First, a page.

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From Pat Ferrel <pat.fer...@gmail.com>
Subject Re: recommendation based on user preference
Date Fri, 11 Jul 2014 03:01:05 GMT
You need hadoop installed on the machine you run on but don’t need HDFS or a cluster. This
is called local mode where you set MAHOUT_LOCAL=true and use the local file system.

If you want to customize the query at runtime I suggest a search engine. Using rowsimilarity
you can only train in batch and can only pre-calculate recs. If you index the neighborhoods
by feature you can construct a query at runtime and get fast results. So you can say that
the user want pets (even though their current property doesn’t allow them). This would be
something new, not related to their neighborhood. It is easily added to a search query. Weights
are not so easy using a search engine but may not matter. Imagine indexing

hieghborhoodID<tab>bookstore cafe pet-store pet-park

heighborhoodID is the docID, the rest is the document (space delimited set of tokens). Index
this with Solr or something else. Then at runtime do a fulltext query with “bookstore pet-store
pet-park” or however you want to build the query. This is actually the way we are thinking
about the next gen of recommender—using a search engine even for collaborative filtering
data.

Look for a book by Ted Dunning called “Practical Machine Learning”, which talks about
this approach.

On Jul 10, 2014, at 5:07 PM, Edith Au <edith.au@gmail.com> wrote:

I was under the impression that I can only run RowSimilarityJob with
Hadoop.  I will take a look at that.  Thx!

I see your point about retraining the data over and over.  But there are
couple other requirements I left out from my original post.

1. There are amenities in a user existing neighborhood where she does not
care for.  For example, if she does not have any children, schools and
day-care centers in her existing neighborhood (or suggesting neighborhoods)
should not sway the final score.

2. My next feature is to inject customization.  For example, she may want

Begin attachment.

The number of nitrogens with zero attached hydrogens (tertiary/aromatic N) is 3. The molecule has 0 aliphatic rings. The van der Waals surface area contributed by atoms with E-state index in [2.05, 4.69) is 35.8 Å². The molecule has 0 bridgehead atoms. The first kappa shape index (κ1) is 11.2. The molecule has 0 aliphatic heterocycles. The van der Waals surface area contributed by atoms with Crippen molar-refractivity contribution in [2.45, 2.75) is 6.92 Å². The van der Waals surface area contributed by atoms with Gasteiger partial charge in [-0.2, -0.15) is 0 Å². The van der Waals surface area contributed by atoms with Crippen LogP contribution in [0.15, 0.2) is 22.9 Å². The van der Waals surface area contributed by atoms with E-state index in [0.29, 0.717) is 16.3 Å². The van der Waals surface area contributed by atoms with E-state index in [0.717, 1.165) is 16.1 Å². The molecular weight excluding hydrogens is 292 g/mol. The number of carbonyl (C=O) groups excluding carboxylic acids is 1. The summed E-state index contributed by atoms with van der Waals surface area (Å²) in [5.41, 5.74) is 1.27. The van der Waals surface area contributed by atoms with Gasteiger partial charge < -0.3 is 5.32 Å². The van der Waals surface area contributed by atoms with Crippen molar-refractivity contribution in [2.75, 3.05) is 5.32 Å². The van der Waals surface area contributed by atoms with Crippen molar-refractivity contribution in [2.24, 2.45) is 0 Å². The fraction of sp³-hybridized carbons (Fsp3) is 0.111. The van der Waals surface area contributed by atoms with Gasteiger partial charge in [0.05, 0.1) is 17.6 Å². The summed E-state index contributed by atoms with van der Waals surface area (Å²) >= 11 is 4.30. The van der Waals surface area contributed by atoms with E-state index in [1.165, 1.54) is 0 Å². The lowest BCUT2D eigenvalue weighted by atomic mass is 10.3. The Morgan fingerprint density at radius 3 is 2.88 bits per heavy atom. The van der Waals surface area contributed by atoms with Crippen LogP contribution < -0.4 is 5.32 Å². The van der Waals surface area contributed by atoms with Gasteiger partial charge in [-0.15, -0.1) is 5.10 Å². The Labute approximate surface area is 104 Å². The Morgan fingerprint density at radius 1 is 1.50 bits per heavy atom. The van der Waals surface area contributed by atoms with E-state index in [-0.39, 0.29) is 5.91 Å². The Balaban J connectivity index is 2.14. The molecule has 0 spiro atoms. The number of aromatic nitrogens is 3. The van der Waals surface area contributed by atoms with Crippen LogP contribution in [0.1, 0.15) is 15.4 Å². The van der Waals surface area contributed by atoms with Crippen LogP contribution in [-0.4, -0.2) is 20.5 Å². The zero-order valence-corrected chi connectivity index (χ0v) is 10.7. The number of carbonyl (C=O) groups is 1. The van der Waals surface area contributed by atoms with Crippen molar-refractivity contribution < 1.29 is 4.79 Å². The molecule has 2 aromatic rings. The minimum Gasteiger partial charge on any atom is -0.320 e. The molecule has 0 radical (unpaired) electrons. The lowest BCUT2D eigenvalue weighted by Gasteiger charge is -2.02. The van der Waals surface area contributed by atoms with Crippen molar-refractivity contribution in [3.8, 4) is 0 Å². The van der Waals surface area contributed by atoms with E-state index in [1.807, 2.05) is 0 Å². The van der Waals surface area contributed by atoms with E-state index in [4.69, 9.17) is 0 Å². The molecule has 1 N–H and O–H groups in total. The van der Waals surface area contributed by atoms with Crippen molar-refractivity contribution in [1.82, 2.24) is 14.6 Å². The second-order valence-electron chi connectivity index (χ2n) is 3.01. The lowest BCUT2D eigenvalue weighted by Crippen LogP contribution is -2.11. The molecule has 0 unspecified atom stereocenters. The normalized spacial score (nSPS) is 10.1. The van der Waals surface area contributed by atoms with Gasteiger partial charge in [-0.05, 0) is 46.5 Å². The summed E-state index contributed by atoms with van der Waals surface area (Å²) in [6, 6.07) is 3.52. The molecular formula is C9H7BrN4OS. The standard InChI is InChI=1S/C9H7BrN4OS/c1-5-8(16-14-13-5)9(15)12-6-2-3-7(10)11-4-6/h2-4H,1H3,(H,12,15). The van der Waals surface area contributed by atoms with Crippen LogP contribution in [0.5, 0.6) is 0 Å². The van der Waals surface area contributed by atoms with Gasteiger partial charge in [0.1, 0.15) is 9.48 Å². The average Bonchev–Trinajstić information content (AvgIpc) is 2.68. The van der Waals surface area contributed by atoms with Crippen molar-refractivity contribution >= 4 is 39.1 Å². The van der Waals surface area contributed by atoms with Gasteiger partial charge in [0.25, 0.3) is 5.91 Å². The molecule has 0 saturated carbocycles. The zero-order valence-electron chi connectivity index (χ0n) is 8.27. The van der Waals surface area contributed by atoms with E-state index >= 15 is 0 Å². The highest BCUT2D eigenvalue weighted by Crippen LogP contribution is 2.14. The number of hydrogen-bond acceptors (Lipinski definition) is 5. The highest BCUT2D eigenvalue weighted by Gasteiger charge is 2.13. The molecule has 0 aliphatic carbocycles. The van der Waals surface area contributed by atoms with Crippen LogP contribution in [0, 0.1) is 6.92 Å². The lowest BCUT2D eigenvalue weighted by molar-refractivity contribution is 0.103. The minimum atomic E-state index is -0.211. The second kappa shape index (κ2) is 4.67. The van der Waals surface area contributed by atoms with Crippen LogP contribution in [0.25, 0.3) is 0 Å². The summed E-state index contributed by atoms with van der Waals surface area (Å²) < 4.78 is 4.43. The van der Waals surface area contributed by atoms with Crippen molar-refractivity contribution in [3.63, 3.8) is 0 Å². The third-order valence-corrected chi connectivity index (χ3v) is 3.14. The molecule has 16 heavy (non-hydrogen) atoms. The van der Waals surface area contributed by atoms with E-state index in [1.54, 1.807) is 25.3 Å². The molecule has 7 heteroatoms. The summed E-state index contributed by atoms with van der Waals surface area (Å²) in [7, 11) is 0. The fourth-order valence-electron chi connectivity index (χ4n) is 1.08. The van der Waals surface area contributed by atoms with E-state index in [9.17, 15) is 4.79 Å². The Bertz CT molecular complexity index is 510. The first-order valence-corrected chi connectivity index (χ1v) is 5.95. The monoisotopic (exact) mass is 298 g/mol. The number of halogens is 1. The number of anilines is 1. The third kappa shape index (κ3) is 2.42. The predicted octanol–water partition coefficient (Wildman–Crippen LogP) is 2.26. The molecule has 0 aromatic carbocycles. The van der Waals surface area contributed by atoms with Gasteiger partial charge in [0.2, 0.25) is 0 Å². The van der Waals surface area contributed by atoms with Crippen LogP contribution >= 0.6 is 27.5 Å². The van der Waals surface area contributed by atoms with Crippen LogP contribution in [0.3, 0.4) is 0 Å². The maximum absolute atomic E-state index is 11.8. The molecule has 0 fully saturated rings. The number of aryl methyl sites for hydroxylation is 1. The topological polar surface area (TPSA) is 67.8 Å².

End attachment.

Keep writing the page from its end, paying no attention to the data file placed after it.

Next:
to move to a pet friendly area because her current neighborhood does not
have enough facilities (eg. Vets, pets store, pets friendly parks) for her
pet.

If I pre-calculate the row matrix of similar neighborhoods, I am not sure
how I can implement the customization (by adding or removing amenities
requirements at runtime).    Any thought on that?

Thanks for the reminder on mahout FastID.  It could easily be a newbie
mistake to use a regular int or long for mapping.

Thanks again for your help.  Much appreciated!




On Thu, Jul 10, 2014 at 1:40 PM, Pat Ferrel <pat.ferrel@gmail.com> wrote:

> Doing things this way you are using the neighborhoodID as a proxy for
> userID/rowID in the recommender. I don’t see the benefit of the in-memory
> version here since all output can easily be pre-calculated. Then it will
> only be a lookup at runtime. You can use “rowsimilarity" on a single
> machine without setting up a cluster, just use the local filesystem. This
> is the way I’d do it.
> 
> You definitely don’t want to “only load the columns (amenities) correlate
> to a selected user” with an in-memory recommender. This loading of data
> will trigger a retraining of the recommender before you can ask it for
> similar neighborhoods and that will take more time than you want. This
> potentially will happen as each new user visits your app.
> 
> However if you train on all amenities for all neighborhoods then the
> in-memory recommender should work and would train only once. Your data
> would look like: (heighborhoodID, cafesID, numberOfCafes) and so on for
> every non-zero cell in the table. And remember that ALL IDs must be Mahout
> IDs—you can’t use your own IDs. Mahout IDs correspond to matrix
> coordinants, they are ordinal Ints. Think of them as the row and column
> number of the table.
> 
> On Jul 10, 2014, at 10:45 AM, Edith Au <edith.au@gmail.com> wrote:
> 
> Thank you so much for the suggestions.  It took me sometime to figure